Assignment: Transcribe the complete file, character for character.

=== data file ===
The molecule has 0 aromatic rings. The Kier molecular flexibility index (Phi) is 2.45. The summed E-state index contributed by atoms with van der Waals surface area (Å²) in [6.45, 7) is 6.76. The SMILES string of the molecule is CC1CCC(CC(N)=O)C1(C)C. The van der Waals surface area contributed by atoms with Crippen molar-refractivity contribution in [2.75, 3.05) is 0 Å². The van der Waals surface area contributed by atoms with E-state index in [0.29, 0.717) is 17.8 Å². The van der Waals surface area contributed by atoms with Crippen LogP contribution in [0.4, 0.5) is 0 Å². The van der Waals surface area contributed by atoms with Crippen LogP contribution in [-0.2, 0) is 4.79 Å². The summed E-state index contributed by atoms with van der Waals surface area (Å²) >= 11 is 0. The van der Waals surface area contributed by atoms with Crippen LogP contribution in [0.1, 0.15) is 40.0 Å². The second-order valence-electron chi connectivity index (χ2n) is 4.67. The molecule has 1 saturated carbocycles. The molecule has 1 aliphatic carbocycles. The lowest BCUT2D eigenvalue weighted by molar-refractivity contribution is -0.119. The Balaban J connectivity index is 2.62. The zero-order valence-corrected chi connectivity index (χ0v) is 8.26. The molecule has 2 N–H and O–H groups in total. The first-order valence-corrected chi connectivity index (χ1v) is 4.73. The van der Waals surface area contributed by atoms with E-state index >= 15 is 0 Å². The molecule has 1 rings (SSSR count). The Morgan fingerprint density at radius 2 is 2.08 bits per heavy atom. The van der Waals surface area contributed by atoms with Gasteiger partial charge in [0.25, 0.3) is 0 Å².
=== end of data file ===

The molecule has 0 aromatic rings. The Kier molecular flexibility index (Phi) is 2.45. The summed E-state index contributed by atoms with van der Waals surface area (Å²) in [6.45, 7) is 6.76. The SMILES string of the molecule is CC1CCC(CC(N)=O)C1(C)C. The van der Waals surface area contributed by atoms with Crippen molar-refractivity contribution in [2.75, 3.05) is 0 Å². The van der Waals surface area contributed by atoms with E-state index in [0.29, 0.717) is 17.8 Å². The van der Waals surface area contributed by atoms with Crippen LogP contribution in [0.4, 0.5) is 0 Å². The van der Waals surface area contributed by atoms with Crippen LogP contribution in [-0.2, 0) is 4.79 Å². The summed E-state index contributed by atoms with van der Waals surface area (Å²) >= 11 is 0. The van der Waals surface area contributed by atoms with Crippen LogP contribution in [0.1, 0.15) is 40.0 Å². The second-order valence-electron chi connectivity index (χ2n) is 4.67. The molecule has 1 saturated carbocycles. The molecule has 1 aliphatic carbocycles. The lowest BCUT2D eigenvalue weighted by molar-refractivity contribution is -0.119. The Balaban J connectivity index is 2.62. The zero-order valence-corrected chi connectivity index (χ0v) is 8.26. The molecule has 2 N–H and O–H groups in total. The first-order valence-corrected chi connectivity index (χ1v) is 4.73. The van der Waals surface area contributed by atoms with E-state index >= 15 is 0 Å². The molecule has 1 rings (SSSR count). The Morgan fingerprint density at radius 2 is 2.08 bits per heavy atom. The van der Waals surface area contributed by atoms with Gasteiger partial charge in [0.25, 0.3) is 0 Å².